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| Last Updated:: 13/02/2016

Solid Waste

Solid Waste

                       The levels of socio-economic development determine the quantity and composition of solid waste. Higher the level of economic development, greater the proportion of waste composition. The total population of the city is 1,32,836, among those, 90% population is predominantly tribal. Hence, solid waste is not that much problem in rural economy compared to urban areas. As a result of that, the problem of municipal solid waste management is not yet felt in the rural areas of Nagaland. Compared to that, the concentration of population with higher densities in Kohima towns as well as unmanaged growth of settlements are among major causes leading to the problem of municipal solid waste affecting public health and natural environmental systems. So the total elimination of the waste is an impractical suggestion, rather than it should be managed in an effective manner

                         In Kohima, the responsibility of the waste management lies with the Kohima Municipal Council (KMC). The present system of municipal solid waste management gives a broader view of the entire system. in 2010, the amount of waste generated from the Kohima city is around 54 MT per day. Out of this, around 35-40% of wastes are collected from the entire city as per the data available.

                       The total area of the disposal site is about 56.53 acres located at the southeast of the city. All municipal wastes are dumped on a sloping site about 8 km from the city. Wastes are generally dumped in open streams or burnt in empty spaces. The Siste Ru river flows just below the disposal site and, as a result, the majority of dumped wastes accumulate in the river. Huge amounts of biomass, suited for use in soil nourishment to increase fertility, are lost through the burning of wastes. Frequency rates for irregular disposal are high. Almost 49% of the population is served by an unofficial service, whereas only 31% by the official service. Wastes are collected on a weekly/ Waste generating sources Proportion of wastes (%) Residential 57.00 Commercial (markets, shops, etc.) 19.00 Institutional (offices, banks, colleges, schools, etc.) 15.50 Industrial 3.00 Biomedical wastes in hospitals and nursing homes 0.50 Construction and demolition wastes 5.00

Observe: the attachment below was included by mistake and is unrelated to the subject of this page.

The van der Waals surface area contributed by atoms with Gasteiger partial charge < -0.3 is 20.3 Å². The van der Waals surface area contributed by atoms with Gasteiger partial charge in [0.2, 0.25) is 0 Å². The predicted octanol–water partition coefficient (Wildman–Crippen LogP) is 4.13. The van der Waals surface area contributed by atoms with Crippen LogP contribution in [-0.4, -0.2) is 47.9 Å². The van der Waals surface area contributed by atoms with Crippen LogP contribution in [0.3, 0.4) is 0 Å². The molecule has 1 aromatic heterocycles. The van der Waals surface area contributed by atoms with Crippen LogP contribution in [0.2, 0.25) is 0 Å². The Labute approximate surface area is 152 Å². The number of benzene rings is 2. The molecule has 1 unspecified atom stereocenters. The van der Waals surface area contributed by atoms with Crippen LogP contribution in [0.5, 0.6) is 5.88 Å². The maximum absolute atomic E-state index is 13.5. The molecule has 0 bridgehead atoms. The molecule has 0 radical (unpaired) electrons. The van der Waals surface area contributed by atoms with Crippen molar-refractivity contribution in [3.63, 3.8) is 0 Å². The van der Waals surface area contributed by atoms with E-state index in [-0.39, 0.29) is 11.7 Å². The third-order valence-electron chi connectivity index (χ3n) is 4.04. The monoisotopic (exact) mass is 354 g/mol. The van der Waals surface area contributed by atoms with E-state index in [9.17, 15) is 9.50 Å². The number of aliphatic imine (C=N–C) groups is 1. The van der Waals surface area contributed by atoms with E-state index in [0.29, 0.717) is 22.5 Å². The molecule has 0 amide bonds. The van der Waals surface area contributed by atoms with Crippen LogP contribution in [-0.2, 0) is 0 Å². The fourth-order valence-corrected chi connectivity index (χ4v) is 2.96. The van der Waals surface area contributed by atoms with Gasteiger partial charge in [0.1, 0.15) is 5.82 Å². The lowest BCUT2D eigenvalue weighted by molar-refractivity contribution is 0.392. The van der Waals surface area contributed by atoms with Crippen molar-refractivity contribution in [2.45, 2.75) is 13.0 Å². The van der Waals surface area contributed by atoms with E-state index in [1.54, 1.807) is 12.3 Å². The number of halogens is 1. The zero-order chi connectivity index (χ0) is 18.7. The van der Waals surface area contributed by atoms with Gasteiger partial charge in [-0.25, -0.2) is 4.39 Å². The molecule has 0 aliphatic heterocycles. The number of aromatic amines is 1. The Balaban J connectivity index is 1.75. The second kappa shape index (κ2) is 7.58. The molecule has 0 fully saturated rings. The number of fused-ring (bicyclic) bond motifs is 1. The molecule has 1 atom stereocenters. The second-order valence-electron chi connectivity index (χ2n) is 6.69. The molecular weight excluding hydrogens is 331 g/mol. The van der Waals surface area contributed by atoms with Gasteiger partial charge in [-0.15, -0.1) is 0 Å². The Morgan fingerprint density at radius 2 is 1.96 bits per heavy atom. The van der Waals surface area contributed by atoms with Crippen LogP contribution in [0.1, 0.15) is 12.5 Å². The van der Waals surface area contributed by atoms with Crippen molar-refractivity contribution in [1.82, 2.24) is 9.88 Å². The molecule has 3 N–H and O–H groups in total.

Wastes are collected on a weekly/biweekly basis and in regular/irregular manner. The disposal of biomedical waste is usually carried out by open burning at the disposal site using old tyres. Processing or recycling procedures are not currently applied in Kohima. The only recycling performed is carried out to some extent by rag pickers exposed to harsh, unprotected conditions


SOLID WASTE MANAGEMENT FACILITY


Image courtesy: Morungexpress

 

   Nagaland state's first of its kind Solid Waste Management Facility located was inaugurated on February 11 , 2016 at Lerie.The project was taken up as a part of the North Eastern Regional Capital Cities Development Investment Program (NERCCDIP),Government of India, through the Ministry of Urban Development (MoUD) with State Investment Program Management Implementation Unit (SIPMIU) Nagaland as the Implementing Agency. The loan assistance for the facility was provided by the Asian Development Bank (ADB).

 

   The facility consist of a compost plant able to generate manure at 50 tons/day from the biodegradable wastes, and a landfill which is designed to accommodate 32000 cubic meter of wastes .The facility also includes electrical substation and diesel generator back up, rain water harvesting tank etc. It further includes vehicles/equipment including tractor mounted excavators with dozing attachment, backhoe with front end loader, vibratory roller, skid roller and tipper truck etc.

 

   The Solid Waste Management Facility in the state is considered to be first of its kind in the northeast region.